And last month, Chinese ambassador to Sri Lanka Qi Zhenhong said the financial support requested by Sri Lanka was being considered but he offered no details.
The ongoing economic crisis in Sri Lanka reignited speculation about whether the country had fallen into a so-called debt trap created by China, but Kohona said such claims were “very mischievous” and were “creating problems when there are no problems”.
China accounts for 10 per cent or less of Sri Lanka’s external debt, and most of its debt is owed to international bondholders, according to Kohona.
Still, China is often accused of trying to overburden poorer countries such as Sri Lanka with debt by pushing its trillion-dollar Belt and Road Initiative.
Critics often cite the 2017 case in which the then Sri Lankan government decided to lease the strategically located Hambantota port to a Chinese state firm under a 99-year lease as part of a controversial debt-for-equity swap scheme.
Kohona said it was Sri Lanka’s own choice to build a seaport in Hambantota, a project supported by two feasibility studies carried out by a Canadian engineering firm and then a Danish consulting firm before its government sought funding from Western funding agencies, and even India, although none was interested.
“Then we approached China, and China did not rush to us with money. It took two or three years of negotiations before it was agreed that the Chinese would fund the Hambantota port,” he said. “And it’s very important to remember that the money that was received by this lease was not used to repay the Chinese loans but those taken from Western financial institutions.”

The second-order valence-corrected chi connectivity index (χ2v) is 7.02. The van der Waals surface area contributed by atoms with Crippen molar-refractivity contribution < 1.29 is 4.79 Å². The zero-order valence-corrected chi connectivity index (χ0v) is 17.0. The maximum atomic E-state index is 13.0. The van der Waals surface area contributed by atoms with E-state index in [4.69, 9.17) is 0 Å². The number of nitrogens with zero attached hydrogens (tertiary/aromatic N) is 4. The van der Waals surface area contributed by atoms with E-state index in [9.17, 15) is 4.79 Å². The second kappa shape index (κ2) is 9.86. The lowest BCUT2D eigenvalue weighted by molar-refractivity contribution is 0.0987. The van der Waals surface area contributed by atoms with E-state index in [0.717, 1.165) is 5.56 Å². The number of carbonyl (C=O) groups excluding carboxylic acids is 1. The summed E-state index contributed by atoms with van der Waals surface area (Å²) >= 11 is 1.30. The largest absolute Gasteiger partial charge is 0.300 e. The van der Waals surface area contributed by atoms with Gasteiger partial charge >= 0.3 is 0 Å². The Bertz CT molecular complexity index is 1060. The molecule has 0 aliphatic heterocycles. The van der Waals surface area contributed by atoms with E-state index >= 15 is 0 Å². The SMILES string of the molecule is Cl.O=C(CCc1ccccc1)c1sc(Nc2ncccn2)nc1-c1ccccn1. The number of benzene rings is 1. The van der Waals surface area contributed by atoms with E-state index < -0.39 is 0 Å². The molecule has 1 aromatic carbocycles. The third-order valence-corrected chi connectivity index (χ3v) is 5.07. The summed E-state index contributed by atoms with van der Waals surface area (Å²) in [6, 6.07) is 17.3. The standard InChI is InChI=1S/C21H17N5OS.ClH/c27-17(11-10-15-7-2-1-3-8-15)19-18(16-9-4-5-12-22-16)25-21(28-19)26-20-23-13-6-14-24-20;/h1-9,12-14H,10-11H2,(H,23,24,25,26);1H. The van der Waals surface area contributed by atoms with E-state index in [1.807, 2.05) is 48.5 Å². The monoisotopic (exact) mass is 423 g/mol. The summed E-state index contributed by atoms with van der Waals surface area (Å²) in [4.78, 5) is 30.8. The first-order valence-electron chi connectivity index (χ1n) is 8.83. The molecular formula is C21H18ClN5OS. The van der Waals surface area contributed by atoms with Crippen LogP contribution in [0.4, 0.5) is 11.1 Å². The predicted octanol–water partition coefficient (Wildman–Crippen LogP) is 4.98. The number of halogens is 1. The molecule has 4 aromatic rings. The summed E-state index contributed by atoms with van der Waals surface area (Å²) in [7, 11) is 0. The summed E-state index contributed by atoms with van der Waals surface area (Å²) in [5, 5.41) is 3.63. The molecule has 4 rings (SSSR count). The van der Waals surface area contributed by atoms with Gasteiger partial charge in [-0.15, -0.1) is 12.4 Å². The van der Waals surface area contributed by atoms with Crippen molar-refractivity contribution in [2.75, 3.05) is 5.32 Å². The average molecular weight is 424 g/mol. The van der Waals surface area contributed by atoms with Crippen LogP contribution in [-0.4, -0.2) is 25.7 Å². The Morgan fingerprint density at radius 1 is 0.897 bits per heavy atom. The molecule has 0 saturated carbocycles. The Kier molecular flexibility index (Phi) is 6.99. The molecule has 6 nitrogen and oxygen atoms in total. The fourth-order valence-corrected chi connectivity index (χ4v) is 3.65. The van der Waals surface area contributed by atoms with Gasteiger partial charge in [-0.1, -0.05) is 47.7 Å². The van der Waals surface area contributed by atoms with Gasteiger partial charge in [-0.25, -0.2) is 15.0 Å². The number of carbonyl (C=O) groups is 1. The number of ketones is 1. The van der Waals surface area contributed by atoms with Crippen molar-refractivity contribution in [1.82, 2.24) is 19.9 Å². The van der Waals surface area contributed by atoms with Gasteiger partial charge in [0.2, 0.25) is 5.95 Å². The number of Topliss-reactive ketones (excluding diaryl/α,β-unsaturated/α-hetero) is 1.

Critics have blamed mismanagement by successive governments in Sri Lanka, which they said had accumulated a high level of debt on infrastructure. President Rajapaksa’s 2019 decision to cut tax also caused a big drop in tax revenue.
However, the Sri Lankan envoy to Beijing said it was wrong to classify the latest economic crisis as part of a debt trap. As in many countries around the world, Sri Lanka’s tourism industry – which supported 10 to 15 per cent of Sri Lanka’s economy – was hit hard by the Covid-19 pandemic. The Ukraine crisis exacerbated the crisis with Russia, the third largest market for Sri Lanka’s tea exports, unable to pay after it was blocked from the Swift global payments system.
Kohona said there was no need to overemphasise Sri Lankan street demonstrations which forced President Rajapaksa to dissolve his cabinet on Monday, bringing even more uncertainty.
He also tried to shore up confidence among foreign investors while acknowledging that they had reason to worry about the uncertain situation in his country.
“It is the right for people to express themselves and we just have to live with it. It’s embarrassing for the government but governments do get embarrassed,” he said.
“These things happen in democracies, but it doesn’t mean that the country doesn’t need, or is in the process of discouraging, foreign investments. We do need the foreign investments.”
South China Morning Post.